One of the biggest and most public corporate inversions last summer was the deal cut by Burger King to slash its tax bill by purchasing the Canadian company Tim Hortons and then "inverting" the American company to Canadian ownership. And Weiss was right there, working on Burger King's tax deal. Weiss' work wasn't unusual for Lazard. That firm has helped put together three of the last four major corporate inversions that have been announced in the U.S. And like those old Hair Club commercials used to say, Lazard isn't just the President of the Corporate Loopholes Club -- it's also a client. Lazard moved its own headquarters from the United States to Bermuda in 2005 to take advantage of a particularly slimy tax loophole that was closed shortly afterwards. Even the Treasury Department under the Bush administration found Lazard's practices objectionable.

Obama has been criticized throughout his presidency for relying on and appointing to powerful positions many of the same Wall Street and financial services veterans who pushed for the deregulation of the industry that helped spawn the 2008 financial crisis.

Earlier this week, the Independent Community Bankers of America, a trade group that represents local and regional banks, also came out against the nomination of Weiss. In a letter sent to members of the Senate Finance and Banking committees, president of the ICBA Camden Fines told lawmakers his group also had concerns with the nominee's history when it came to corporate mergers and the inversion tax deals. "While Mr. Weiss has impressive credentials as a top Wall Street executive specializing in international mergers and acquisitions," wrote Fines, "Wall Street is already well represented at Treasury, and the narrow focus of Mr. Weiss’s professional experience is a serious concern for ICBA and community banks nationwide."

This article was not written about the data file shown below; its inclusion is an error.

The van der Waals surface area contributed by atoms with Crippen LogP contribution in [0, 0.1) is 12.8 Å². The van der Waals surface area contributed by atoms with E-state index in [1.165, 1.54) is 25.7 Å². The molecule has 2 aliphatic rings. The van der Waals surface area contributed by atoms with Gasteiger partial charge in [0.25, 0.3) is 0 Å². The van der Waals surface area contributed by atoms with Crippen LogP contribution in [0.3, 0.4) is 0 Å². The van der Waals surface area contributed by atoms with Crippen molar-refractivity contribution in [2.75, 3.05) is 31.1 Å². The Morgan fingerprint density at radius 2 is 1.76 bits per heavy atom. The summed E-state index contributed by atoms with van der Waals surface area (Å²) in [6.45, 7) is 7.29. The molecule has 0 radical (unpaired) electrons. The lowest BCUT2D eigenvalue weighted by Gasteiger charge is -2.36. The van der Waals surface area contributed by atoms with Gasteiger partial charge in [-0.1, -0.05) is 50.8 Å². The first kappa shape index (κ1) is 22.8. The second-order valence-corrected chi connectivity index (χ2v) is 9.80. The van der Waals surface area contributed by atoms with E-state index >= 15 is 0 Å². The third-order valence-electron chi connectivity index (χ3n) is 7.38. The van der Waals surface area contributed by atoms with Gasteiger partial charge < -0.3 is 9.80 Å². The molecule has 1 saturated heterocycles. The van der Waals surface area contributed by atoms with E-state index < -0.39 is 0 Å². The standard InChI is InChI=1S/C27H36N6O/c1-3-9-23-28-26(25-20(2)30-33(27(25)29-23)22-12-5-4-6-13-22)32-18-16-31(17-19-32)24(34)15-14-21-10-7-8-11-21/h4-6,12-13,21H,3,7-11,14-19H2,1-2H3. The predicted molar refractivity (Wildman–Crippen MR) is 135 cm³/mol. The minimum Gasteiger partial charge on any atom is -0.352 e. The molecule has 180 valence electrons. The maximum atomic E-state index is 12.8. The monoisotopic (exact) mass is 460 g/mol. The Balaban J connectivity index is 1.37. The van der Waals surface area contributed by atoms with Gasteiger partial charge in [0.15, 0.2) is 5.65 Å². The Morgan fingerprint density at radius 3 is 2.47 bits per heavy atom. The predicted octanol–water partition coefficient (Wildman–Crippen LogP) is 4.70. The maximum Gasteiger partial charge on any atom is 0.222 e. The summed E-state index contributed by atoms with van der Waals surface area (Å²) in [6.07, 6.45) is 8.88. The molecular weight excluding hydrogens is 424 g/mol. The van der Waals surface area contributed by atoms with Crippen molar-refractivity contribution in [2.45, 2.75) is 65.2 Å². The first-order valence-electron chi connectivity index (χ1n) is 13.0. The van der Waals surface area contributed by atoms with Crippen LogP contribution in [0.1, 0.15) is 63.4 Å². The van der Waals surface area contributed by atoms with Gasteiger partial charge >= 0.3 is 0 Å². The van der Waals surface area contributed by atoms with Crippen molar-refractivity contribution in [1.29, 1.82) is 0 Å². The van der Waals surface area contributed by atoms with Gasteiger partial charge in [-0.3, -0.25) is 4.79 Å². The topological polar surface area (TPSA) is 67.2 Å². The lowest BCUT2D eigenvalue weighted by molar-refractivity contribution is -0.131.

According to reporting by the Wall Street Journal, Weiss has advised many of the world's largest and most powerful Fortune 500 companies, "including Google Inc., Honeywell International Inc., ITT Corp., Coca-Cola Co. and Kraft Foods Group Inc., on a range of topics such as strategy, financing and capital structure decisions."

As Warren concludes in her missive against Weiss:

The over-representation of Wall Street banks in senior government positions sends a bad message. It tells people that one -- and only one -- point of view will dominate economic policymaking. It tells people that whatever goes wrong in this economy, the Wall Street banks will be protected first. That's yet another advantage that Wall Street just doesn't need.

I have voted against only one of President Obama's nominees: Michael Froman, a Citigroup alumnus who is currently storming the halls of Congress as U.S. Trade Representative pushing trade deals that threaten to undermine financial regulation, workers' rights, and environmental protections. Enough is enough.

It's time for the Obama administration to loosen the hold that Wall Street banks have over economic policy making. Sure, big banks are important, but running this economy for American families is a lot more important.

Share This Article